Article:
Japanese electronicore collective Crossfaith are undoubtedly one of the hottest bands in their genre at the moment, with new album Xeno set for release next month. Following the release of lead single Ghost in the Mirror, the band have now put out its follow-up, Devil’s Party. If you’re familiar with Crossfaith, then this song won’t be much of a surprise to you. The only differences this time round are the distinct inclusions of more clean vocals, as opposed to the scream-heavy verses of Crossfaith circa 2013. Devil’s Party opens with a dark, wobbly bassline which bubbles up and leads into a Linkin Park-on-steroids riff. Kenta Koie’s vocals are as addictive and powerful as ever, intertwining nicely between hints of radio-friendly singing and hardcore screams. Crossfaith aren’t the first name on everyone’s mind when it comes to electro-infused hardcore, but that looks all set to change in the near future. Xeno might just change the game for Koie and his band, yet only time will tell. Listen here

Following a disastrous few years, Welsh hard rock outfit Bullet for My Valentine are finally returning with a new album – the infectious Venom (punintended). The most recent single to be released from this record is the 80s hair metal-flecked Playing God, which sees the band go back to their early roots as they combine elements from across all their influences. “No one will stop us now we’re playing god” sings vocalist Matthew Tuck during the chorus, before the verses chug along in a cacophony of 80s-laden swagger. Hardcore screams are interspersed throughout the chorus, keeping the track fresh as it careers towards an anthemic end. It’s nothing revolutionary by any means, but it doesn’t mean that the song isn’t any less explosive. A haunting mid-section pulsates effervescently, before climaxing in a pit-ready breakdown made for main stages the world over. It seems that, after an unsightly dip, Bullet for My Valentine are well and truly alive and kicking. Listen here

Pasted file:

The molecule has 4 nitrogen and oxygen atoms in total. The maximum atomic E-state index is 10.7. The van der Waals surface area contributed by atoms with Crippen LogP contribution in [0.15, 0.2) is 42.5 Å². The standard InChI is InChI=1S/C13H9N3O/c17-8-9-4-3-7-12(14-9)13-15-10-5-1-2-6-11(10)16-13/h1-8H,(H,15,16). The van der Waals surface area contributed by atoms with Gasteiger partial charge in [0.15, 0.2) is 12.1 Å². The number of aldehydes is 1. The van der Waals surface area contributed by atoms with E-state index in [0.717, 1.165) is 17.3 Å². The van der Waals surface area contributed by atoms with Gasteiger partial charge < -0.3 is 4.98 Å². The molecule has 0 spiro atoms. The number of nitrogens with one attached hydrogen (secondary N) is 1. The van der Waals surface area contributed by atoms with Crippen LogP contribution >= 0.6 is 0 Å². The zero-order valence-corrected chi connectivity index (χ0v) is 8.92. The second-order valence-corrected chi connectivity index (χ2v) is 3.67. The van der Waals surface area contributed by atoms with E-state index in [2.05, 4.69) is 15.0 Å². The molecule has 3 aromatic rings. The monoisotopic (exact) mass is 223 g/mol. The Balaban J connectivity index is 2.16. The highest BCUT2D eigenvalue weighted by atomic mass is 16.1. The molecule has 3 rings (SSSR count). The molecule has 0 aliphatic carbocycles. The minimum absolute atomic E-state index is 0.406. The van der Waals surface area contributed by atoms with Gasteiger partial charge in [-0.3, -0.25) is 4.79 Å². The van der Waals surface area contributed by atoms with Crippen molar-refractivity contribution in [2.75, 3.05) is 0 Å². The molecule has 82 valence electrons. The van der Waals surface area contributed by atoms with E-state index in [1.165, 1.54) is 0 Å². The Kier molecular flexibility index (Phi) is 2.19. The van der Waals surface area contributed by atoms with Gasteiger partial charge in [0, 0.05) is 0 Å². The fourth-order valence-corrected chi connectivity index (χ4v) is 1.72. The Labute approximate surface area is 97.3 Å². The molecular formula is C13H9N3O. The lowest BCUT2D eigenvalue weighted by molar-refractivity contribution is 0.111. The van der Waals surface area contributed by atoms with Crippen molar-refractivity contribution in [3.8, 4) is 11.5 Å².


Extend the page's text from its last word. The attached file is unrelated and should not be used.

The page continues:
Our Recommendation of the Week comes in the shape of Veludo Planes’ catchy new single, Wicker Man. The quartet, who hail from Portsmouth, have slowly been building momentum whilst the hype surrounds them. Wicker Man’s anthemic chorus seems lifted straight out of the late 90s Britpop era, with an added modern twist included in the form of intricate guitar work and polished verses. It’s nothing game-changing or ‘never heard before’; rather, it’s a breath of fresh indie rock air in a scene which is currently more than saturated already. Give it five years and you’ll be hearing much, much more from Veludo Planes. Listen here

Check back in two weeks for another New Music Roundup.